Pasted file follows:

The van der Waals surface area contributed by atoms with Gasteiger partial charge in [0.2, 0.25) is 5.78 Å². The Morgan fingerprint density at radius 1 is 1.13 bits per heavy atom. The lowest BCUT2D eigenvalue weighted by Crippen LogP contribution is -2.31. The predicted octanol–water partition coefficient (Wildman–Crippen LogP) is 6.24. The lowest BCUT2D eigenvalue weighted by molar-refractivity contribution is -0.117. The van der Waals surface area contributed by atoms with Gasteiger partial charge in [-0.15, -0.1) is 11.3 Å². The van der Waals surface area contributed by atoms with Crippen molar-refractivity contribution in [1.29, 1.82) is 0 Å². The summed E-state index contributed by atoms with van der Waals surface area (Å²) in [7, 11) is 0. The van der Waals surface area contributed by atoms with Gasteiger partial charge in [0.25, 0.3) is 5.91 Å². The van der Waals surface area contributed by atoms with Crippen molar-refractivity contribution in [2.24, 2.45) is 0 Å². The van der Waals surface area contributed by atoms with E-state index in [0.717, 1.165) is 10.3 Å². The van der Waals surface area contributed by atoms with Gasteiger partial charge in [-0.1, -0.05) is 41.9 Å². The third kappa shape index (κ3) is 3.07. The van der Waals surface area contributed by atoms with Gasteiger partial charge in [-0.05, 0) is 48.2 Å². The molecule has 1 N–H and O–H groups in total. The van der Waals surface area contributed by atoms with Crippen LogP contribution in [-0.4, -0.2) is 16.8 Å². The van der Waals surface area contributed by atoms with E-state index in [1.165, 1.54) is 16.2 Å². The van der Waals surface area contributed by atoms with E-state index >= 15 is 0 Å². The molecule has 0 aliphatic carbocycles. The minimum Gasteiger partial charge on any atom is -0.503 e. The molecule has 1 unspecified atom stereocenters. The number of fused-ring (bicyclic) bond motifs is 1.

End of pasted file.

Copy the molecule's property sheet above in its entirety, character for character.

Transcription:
The van der Waals surface area contributed by atoms with Gasteiger partial charge in [0.2, 0.25) is 5.78 Å². The Morgan fingerprint density at radius 1 is 1.13 bits per heavy atom. The lowest BCUT2D eigenvalue weighted by Crippen LogP contribution is -2.31. The predicted octanol–water partition coefficient (Wildman–Crippen LogP) is 6.24. The lowest BCUT2D eigenvalue weighted by molar-refractivity contribution is -0.117. The van der Waals surface area contributed by atoms with Gasteiger partial charge in [-0.15, -0.1) is 11.3 Å². The van der Waals surface area contributed by atoms with Crippen molar-refractivity contribution in [1.29, 1.82) is 0 Å². The summed E-state index contributed by atoms with van der Waals surface area (Å²) in [7, 11) is 0. The van der Waals surface area contributed by atoms with Gasteiger partial charge in [0.25, 0.3) is 5.91 Å². The van der Waals surface area contributed by atoms with Crippen molar-refractivity contribution in [2.24, 2.45) is 0 Å². The van der Waals surface area contributed by atoms with E-state index in [0.717, 1.165) is 10.3 Å². The van der Waals surface area contributed by atoms with Gasteiger partial charge in [-0.1, -0.05) is 41.9 Å². The third kappa shape index (κ3) is 3.07. The van der Waals surface area contributed by atoms with Gasteiger partial charge in [-0.05, 0) is 48.2 Å². The molecule has 1 N–H and O–H groups in total. The van der Waals surface area contributed by atoms with Crippen LogP contribution in [-0.4, -0.2) is 16.8 Å². The van der Waals surface area contributed by atoms with E-state index in [1.165, 1.54) is 16.2 Å². The van der Waals surface area contributed by atoms with E-state index >= 15 is 0 Å². The molecule has 0 aliphatic carbocycles. The minimum Gasteiger partial charge on any atom is -0.503 e. The molecule has 1 unspecified atom stereocenters. The number of fused-ring (bicyclic) bond motifs is 1.